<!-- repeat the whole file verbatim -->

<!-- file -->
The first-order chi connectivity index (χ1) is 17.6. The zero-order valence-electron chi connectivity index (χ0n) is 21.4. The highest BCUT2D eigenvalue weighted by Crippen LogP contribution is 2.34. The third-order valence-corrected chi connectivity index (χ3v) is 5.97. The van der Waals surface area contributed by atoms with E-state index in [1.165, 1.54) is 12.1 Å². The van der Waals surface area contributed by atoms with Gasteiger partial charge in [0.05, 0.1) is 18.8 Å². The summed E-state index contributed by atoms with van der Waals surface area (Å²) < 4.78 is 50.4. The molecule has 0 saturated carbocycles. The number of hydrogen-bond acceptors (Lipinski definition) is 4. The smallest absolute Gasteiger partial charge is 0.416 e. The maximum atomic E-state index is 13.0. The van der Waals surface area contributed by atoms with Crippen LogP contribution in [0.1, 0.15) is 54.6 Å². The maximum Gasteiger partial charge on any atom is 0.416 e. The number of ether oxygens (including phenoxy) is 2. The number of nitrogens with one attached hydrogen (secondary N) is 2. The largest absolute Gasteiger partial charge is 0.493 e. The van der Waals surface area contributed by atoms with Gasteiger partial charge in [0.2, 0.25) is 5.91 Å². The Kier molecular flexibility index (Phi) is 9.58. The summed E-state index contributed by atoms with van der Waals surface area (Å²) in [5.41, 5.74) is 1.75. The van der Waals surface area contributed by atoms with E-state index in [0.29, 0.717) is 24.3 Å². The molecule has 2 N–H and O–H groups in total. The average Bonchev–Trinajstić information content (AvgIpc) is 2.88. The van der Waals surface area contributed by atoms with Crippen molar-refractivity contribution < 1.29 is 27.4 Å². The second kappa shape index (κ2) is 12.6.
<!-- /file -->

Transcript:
The first-order chi connectivity index (χ1) is 17.6. The zero-order valence-electron chi connectivity index (χ0n) is 21.4. The highest BCUT2D eigenvalue weighted by Crippen LogP contribution is 2.34. The third-order valence-corrected chi connectivity index (χ3v) is 5.97. The van der Waals surface area contributed by atoms with E-state index in [1.165, 1.54) is 12.1 Å². The van der Waals surface area contributed by atoms with Gasteiger partial charge in [0.05, 0.1) is 18.8 Å². The summed E-state index contributed by atoms with van der Waals surface area (Å²) < 4.78 is 50.4. The molecule has 0 saturated carbocycles. The number of hydrogen-bond acceptors (Lipinski definition) is 4. The smallest absolute Gasteiger partial charge is 0.416 e. The maximum atomic E-state index is 13.0. The van der Waals surface area contributed by atoms with Crippen LogP contribution in [0.1, 0.15) is 54.6 Å². The maximum Gasteiger partial charge on any atom is 0.416 e. The number of ether oxygens (including phenoxy) is 2. The number of nitrogens with one attached hydrogen (secondary N) is 2. The largest absolute Gasteiger partial charge is 0.493 e. The van der Waals surface area contributed by atoms with Gasteiger partial charge in [0.2, 0.25) is 5.91 Å². The Kier molecular flexibility index (Phi) is 9.58. The summed E-state index contributed by atoms with van der Waals surface area (Å²) in [5.41, 5.74) is 1.75. The van der Waals surface area contributed by atoms with E-state index in [0.29, 0.717) is 24.3 Å². The molecule has 2 N–H and O–H groups in total. The average Bonchev–Trinajstić information content (AvgIpc) is 2.88. The van der Waals surface area contributed by atoms with Crippen molar-refractivity contribution < 1.29 is 27.4 Å². The second kappa shape index (κ2) is 12.6.